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Understanding Bankruptcy: Keep Assets with Pre-Bankruptcy Planning



By:Mike Cibik

Keep your Assets with Pre-Bankruptcy Planning

Planning is an essential part of our lives, whether it’s for something as simple as our workday or more difficult as a retirement account. The idea of planning is not intimidating, yet it can be when it comes to bankruptcy. Why would anyone plan for bankruptcy? Well, you aren’t planning for it like you would a 401k plan, but you can set up a plan to keep as many of your assets as possible. This is called pre-bankruptcy planning. The federal government accepts the fact that a person wants a fresh start with a bankruptcy. However, when it comes to getting help setting up for a bankruptcy, they aren’t too accepting. When the bankruptcy reform of 2005 was created, the wording of it was confusing, as it looks like on paper that Congress doesn’t want you to get the help needed so you can fully understand a bankruptcy and its process. While pre-bankruptcy planning isn’t illegal, it does come with some strings attached to it.


Understanding Pre-Bankruptcy Planning

This is a bankruptcy plan set up to ensure you keep your assets, such as your home and car. No matter if you are filing a Chapter 7 bankruptcy or a Chapter 13 bankruptcy, you can keep the majority of your property. With a Chapter 7, everything you own is exempt and is protected from creditors. The same goes for a Chapter 13 since you have made a payment plan. Yet, there can be an asset that is non-exempt and can’t be protected. This is where pre-bankruptcy planning comes in. So, what is involved?

  1. Converting non-exempt assets into exempt assets. Exempt assets are the items you need to survive – a roof over your head, clothing, a car… etc. You can also reduce the number of non-exempt assets you have, such as selling additional cars or stocks not tied to your retirement plan. If the assets aren’t there, the trustee cannot count it as part of the bankruptcy estate.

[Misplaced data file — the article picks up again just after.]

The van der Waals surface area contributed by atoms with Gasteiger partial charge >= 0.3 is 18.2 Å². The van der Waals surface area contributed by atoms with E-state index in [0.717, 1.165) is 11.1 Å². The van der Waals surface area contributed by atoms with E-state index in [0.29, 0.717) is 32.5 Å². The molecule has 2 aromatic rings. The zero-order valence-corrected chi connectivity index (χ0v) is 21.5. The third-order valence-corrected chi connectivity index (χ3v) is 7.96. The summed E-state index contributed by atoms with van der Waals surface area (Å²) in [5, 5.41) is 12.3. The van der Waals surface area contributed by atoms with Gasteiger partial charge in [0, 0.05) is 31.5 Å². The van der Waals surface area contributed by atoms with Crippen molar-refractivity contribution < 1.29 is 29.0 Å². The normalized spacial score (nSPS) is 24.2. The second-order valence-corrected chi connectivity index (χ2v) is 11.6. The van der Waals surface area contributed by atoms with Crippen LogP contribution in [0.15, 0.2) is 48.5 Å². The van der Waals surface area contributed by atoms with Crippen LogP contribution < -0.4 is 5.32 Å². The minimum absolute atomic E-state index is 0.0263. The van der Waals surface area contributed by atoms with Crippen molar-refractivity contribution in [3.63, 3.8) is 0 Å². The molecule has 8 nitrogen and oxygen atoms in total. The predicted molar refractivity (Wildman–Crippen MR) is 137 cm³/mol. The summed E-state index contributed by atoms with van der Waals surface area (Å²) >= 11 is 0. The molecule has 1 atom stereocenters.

2. Surrendering Life Insurance. I don’t mean giving up your life insurance plan entirely, but you can cash in the part of your insurance plan that accumulates a cash surrender portion. It the beneficiary is not your spouse or child, it is considered an asset. You’ll want to liquidate this portion.
  3. Getting rid of a car. When you own your vehicle or have a great amount of equity in it, it is considered an asset. You can sell the car or trade it in and finance a less-expensive care (and change the exemption status).

You should contact a bankruptcy attorney to learn how to convert a non-exempt asset into an exempt one. The specialized lawyer will also go over Pennsylvania state exemption laws as well to determine how best to use these laws to your advantage. The proceeds from selling assets should go toward living expenses since you will be stopping payments and the debts will be cleared (e.g., Chapter 7) in the bankruptcy.


Pre-Bankruptcy Criteria

As mentioned, this process isn’t illegal, and there aren’t limits as to how much help you can get, but a bankruptcy court will look for certain things to make sure you are trying to cheat the system:

  1. the amount transferred to exempt property;
  2. when you began pre-bankruptcy planning before filing;
  3. what the conversion to exempt property includes;
  4. how the conversion benefit family members; and
  5. ways the debtor mislead creditors during the conversion.

If you are transferring money or property, you must make sure it is done legitimately. The more transfers you do, the more attention you will receive from the bankruptcy court. What can get you into trouble is hiding property (or money), such as transferring it out of your name and putting into someone else’s name, or when you take your name off a paid vehicle. The trustee assigned to your case has the power to get these assets back as well as transferred back into your name. You could risk losing the asset and have your bankruptcy case thrown out.


Practical, Honest Guidance for Pre-Bankruptcy Planning

At Cibik & Cataldo, our attorneys know what is permitted with pre-bankruptcy planning, such as conversions and selling of assets. We want to protect as much of your assets as possible, especially since bankruptcy courts can challenge an attorney’s participation in the planning. We take pride in providing transparency in each bankruptcy case. We offer a free consultation so you can see for yourself how our firm operates and what we can do for you. We are located in Philadelphia and proudly serve the surrounding counties. Call us at (215) 735-1060 to schedule your appointment today. You have nothing to lose, but a great deal more to gain!


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